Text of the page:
Teen loses High Court bid to have 'sexting' record wiped
A teenager accused of "sexting" girls at his school has lost a High Court bid to force police to delete the crime reports.
The boy claimed that it was a "disproportionate interference" with his privacy for Greater Manchester Police to keep them.
He was also worried the information could be disclosed to an employer.
Lord Justice Hickinbottom said keeping the details was "well justified" and the privacy interference was "modest".
The teen, who was aged 14 and 15 at the time, was said to have swapped explicit photos with two girls at his school, which led to a police report being filed after he allegedly passed on one girl's photograph to another student.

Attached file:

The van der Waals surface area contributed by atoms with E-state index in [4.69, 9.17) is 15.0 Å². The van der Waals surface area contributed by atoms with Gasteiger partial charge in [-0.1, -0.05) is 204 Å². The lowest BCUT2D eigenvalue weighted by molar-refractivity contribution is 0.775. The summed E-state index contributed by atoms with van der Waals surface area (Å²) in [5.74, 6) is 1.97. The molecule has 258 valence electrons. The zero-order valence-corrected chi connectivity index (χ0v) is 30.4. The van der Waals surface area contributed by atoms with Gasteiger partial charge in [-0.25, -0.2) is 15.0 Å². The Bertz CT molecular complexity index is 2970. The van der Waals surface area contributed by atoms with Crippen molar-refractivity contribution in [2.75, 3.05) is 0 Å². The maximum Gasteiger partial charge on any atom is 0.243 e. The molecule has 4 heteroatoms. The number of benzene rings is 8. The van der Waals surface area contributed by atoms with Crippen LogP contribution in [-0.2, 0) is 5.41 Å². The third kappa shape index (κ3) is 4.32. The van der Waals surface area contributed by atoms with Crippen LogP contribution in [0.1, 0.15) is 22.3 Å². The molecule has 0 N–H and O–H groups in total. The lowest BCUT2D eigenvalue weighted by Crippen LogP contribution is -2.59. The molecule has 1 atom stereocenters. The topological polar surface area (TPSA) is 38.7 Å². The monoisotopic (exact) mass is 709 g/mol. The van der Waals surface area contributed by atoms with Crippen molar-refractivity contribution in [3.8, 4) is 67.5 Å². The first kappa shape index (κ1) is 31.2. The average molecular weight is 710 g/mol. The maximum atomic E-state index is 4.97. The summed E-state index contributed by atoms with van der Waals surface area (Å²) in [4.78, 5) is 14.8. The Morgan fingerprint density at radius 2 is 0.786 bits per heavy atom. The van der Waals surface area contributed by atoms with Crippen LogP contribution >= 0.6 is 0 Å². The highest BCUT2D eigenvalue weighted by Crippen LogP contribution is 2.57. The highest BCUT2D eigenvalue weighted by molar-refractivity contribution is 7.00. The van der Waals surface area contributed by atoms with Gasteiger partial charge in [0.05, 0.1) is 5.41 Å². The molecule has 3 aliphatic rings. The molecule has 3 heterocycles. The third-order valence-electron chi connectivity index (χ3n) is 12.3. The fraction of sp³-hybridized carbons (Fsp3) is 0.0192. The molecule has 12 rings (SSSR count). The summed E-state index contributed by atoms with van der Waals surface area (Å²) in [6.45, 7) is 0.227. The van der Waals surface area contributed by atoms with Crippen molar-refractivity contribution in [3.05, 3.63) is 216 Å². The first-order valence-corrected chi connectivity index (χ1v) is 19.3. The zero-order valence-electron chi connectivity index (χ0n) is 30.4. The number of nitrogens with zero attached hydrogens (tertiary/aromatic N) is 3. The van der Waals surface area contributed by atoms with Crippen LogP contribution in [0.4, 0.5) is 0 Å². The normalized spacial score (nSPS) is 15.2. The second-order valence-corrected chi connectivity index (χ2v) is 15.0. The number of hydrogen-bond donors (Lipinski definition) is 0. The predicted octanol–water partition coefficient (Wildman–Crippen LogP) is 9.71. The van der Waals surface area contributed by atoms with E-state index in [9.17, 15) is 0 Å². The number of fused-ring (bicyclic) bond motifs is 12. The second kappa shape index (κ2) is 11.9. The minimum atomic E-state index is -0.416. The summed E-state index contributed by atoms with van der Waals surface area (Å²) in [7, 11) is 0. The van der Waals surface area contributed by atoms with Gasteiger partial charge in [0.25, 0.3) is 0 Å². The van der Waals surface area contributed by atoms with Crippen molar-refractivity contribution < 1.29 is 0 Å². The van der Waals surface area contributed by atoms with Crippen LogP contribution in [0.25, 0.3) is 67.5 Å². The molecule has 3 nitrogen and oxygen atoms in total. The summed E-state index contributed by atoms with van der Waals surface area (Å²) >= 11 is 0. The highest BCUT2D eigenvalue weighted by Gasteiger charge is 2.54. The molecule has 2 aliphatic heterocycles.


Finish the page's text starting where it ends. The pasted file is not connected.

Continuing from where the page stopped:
Another girl later alleged the boy had threatened to tell people they had slept together if she refused to send indecent pictures of herself.
Lawyers for the teenager, who was known only as CL, said it was unlawful that the "blanket and indiscriminate approach to recording personal details" did not recognise that he "was a minor".
Amanda Weston QC, representing the boy, said at a hearing last year that the potential impact on him was "immense" and "likely to have a number of consequences for him".
However, Lord Justice Hickinbottom said that "the three reports (if true) fit a pattern of behaviour in the claimant that, over time, was increasingly serious".
He added that "the public interest considerations justify the retention of the personal information of the claimant".
He also found that "each element of recording, retaining and disclosing non-conviction information by the police" is subject to "intensive regulation" with a "myriad of safeguards".
Those safeguards meant that "the system is not arguably unlawful nor does it constitute a risk of unlawfulness", the judge added.